'The true cook is the perfect blend, the only perfect blend, of artist and philosopher. He knows his worth: he holds in his palm the happiness of mankind, the welfare of generations yet unborn.'

Friday, 12 April 2013

Lemon chicken 西檸煎軟雞

We are all (or at least myself...) slaves of our habits, and I've been finding it extremely difficult to drag myself to go back to writing blog posts after a three-month absence! But here I am - the semester is drawing to a close and I'll try my best to dig up all the saved photos and recipes that I meant to post up ages ago. Thank you for checking for updates!

A few days ago the great British Prime Minister Margaret Thatcher passed away. It was a news that I had anticipated for a long time since her health had been on the decline for more than a decade, and yet when the news struck I was still shocked and saddened. Growing up in Hong Kong, many of us had a special fascination for all things British, and I remember that I went through a phase of Anglophilia in my teenage years. I held Margaret Thatcher in very high esteem and even read his memoir The Downing Street Years as a thirteen-year-old even though I hadn't the slightest clue about British politics!

 Even today, many Hong Kong people are still nostalgic about our colonial past. I dare say many of us wish the clock could tick back in time! It's common in human history to look at the past with somewhat misplaced nostalgia and think of the past as a bygone golden age. Such a tendency is even more pronounced when the current state of affairs is a cause for discontentment - which is the case with Hong Kong at the moment.

While the Brits aren't known for for their gastronomy, they had left an unmistakable stamp on the food culture of Hong Kong. Think of milk tea, custard tarts, and the fusion dishes that were created as a result of British influence on Cantonese cuisine. The dish that I'm preparing today, lemon chicken, is undoubtedly a product of Hong Kong's colonial melange of East meets West. Its name in Chinese, 西檸煎軟雞 'pan-fried succulent chicken with western lemon', clearly shows that it's a fusion dish. The Chinese didn't use fresh fruits in their savoury cooking traditionally, and the sauce for this dish usually contains Bird's custard powder, an unmistakably British product that lends a fluorescent yellow colour and a custardy flavour and consistency. It is the sort of sweet-and-sour flavour that Westerners love, and it's no surprise that it's a popular item in Chinese takeaways overseas - although I heard that orange (rather than lemon) chicken is the default version in the USA?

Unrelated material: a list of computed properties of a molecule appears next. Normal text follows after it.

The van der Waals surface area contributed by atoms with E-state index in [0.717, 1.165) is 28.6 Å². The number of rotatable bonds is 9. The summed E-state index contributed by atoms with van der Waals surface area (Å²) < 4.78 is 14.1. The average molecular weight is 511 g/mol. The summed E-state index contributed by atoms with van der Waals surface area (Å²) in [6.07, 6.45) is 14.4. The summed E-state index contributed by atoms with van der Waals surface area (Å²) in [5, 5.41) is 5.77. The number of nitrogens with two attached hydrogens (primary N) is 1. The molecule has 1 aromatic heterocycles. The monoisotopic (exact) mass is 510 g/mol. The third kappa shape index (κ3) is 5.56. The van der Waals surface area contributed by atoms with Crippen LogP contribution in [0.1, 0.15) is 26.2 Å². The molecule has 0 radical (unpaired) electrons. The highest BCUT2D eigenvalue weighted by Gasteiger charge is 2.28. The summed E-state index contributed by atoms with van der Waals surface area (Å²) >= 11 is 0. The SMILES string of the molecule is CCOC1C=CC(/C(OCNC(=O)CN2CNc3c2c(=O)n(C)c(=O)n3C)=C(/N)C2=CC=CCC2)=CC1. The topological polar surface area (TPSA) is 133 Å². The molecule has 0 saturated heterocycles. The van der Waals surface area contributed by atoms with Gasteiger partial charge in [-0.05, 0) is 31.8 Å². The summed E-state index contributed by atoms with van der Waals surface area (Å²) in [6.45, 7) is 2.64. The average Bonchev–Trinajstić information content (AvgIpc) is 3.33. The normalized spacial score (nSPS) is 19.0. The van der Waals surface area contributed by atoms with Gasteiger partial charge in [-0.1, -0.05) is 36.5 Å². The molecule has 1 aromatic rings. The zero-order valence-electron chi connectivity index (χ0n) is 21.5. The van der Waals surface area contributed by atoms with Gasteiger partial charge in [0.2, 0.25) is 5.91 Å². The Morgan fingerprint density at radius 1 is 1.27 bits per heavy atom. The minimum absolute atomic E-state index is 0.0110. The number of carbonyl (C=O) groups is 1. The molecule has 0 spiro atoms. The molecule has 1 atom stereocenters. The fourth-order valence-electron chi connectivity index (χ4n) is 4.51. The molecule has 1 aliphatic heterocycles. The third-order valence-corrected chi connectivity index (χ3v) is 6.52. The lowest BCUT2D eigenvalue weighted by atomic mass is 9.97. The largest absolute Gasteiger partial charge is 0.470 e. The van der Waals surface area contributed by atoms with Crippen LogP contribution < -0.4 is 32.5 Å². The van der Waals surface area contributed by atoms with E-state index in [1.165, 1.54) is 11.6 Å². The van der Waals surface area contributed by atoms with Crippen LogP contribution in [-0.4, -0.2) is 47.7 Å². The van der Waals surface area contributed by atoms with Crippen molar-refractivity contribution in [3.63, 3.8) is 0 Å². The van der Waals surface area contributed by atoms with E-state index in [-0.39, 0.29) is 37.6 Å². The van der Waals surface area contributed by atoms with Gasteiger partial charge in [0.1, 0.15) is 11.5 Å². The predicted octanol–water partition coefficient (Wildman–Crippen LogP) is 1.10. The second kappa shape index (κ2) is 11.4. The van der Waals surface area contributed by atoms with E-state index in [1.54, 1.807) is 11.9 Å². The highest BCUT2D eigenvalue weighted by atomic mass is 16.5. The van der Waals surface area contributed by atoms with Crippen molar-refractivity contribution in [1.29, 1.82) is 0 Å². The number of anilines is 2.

Lemon chicken, or pan-fried succulent chicken with western lemon 西檸煎軟雞

I'm going natural here: no custard powder for me! I also include the zests of the lemon to give some zing to the sauce. The dish is actually quite simple: fried chicken cutlets with a lemon sauce. However, the simpler the dish the more important each step becomes. Use chicken thighs, which give a better texture than breasts; marinade the chicken so that it enters the savoury category rather than dessert; watch the frying time so that the chicken is just cooked and succulent (軟雞!); and serve the chicken as soon as it is cooked. I actually prefer serving the sauce separately so that it doesn't soften the hard-wrought crust.

3 boned and skinless chicken thighs, about 350g
1 lemon
Vegetable oil, for frying
Cornflour, for dipping the chicken